The Big Idea: Chandler Klang Smith
In this edition of the Big Idea, author Chandler Klang Smith confronts reality, the imaginary, perception, and, of course, Bob Dylan, whilst discussing her novel Goldenland Past Dark. Good morning! Hope you’ve had your coffee.
CHANDLER KLANG SMITH:
When one sees reality through the mind’s eye, what is created? And what is erased, distorted, lost?
The last song on the Bob Dylan album Highway 61 Revisited is “Desolation Row.” Like most of the other tracks, it’s populated with surreal and carnivalesque figures: a tightrope walker, a fortuneteller, the hunchback of Notre Dame, the Phantom of the Opera, mermaids. After what seems like a final verse (in which the players board the doomed Titanic), the music goes into a lengthy harmonica solo – presumably, the end of the song, the end of the album. But it isn’t. Like the false bottom of a drawer, it’s just there to conceal the most important content. When Dylan’s lyrics return, the imagery is entirely different from what’s preceded it:
“Yes, I received your letter yesterday / About the time the doorknob broke / When you asked me how I was doing / Was that some kind of joke? / All these people that you mention / Yes, I know them, they’re quite lame / I had to rearrange their faces / And give them all another name…”
Like a dream, the song has taken characters and situations from the speaker’s life and translated them into symbols, disguised them in metaphor. Sometimes reality only becomes bearable when glimpsed in the funhouse mirror of the imagination.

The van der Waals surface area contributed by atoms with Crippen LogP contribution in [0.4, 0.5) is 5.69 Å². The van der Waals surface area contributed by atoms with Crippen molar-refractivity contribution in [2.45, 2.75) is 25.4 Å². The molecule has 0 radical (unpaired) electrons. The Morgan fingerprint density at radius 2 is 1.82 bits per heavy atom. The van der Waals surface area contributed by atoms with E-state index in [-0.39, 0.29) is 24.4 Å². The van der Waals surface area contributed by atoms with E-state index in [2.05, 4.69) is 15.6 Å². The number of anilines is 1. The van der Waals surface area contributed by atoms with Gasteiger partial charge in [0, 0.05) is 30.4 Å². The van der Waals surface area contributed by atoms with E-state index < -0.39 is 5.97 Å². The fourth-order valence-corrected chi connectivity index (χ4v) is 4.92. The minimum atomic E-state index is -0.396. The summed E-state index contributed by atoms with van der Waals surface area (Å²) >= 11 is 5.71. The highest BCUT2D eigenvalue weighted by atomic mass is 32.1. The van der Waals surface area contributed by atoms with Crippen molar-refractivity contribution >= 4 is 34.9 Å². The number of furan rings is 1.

If I had one guiding idea when I wrote Goldenland Past Dark, it was this. My novel is about a young circus performer, Webern Bell, damaged physically and psychologically by a childhood that left him motherless, hunchbacked, and stunted. In the present day, he deals with everything emotional in his life (memories, love, grief, anger, rejection), through bizarre clown routines that come to him in dreams. When even that becomes too painful, he finds comfort with an imaginary friend, Wags, who also serves as his double, scapegoat, and replacement.
As someone who prefers the alternate worlds of fiction to any reality I’ve experienced, I can certainly relate to the impulse to make sense of life through fantasy. Yet I see something sinister in it too, and this was the tension I wanted to explore. The urge to retreat, to escape, can be a creative one, but taken to an extreme, it can be a form of delusion, self-erasure – psychic suicide. It also can let the dreamer off too easy. In the kingdom of one’s own mind, other people aren’t real, so there’s no need to consider anyone else’s point of view.
Which brings us back to the Bob Dylan song. For me, that final verse is so powerful not just because he reveals the logic underlying the creation of the song that precedes it, but because, for the first time, he acknowledges the presence of the listener he’s addressing. And more than that, he’s communicating with this person – not just transmitting a message into the void, but continuing a conversation, responding to the letter he received. As much as he wants to be left alone (“Don’t send me no more letters, no…”), the hope of being understood by another has motivated and inspired him all along.
The point of making art isn’t just to create a space where you can go to sort out the nonsense of life; it’s to open up this space to others, too. By the end of Goldenland Past Dark, my protagonist makes himself vulnerable in this way, and consequently, grows up as a person and as a performer.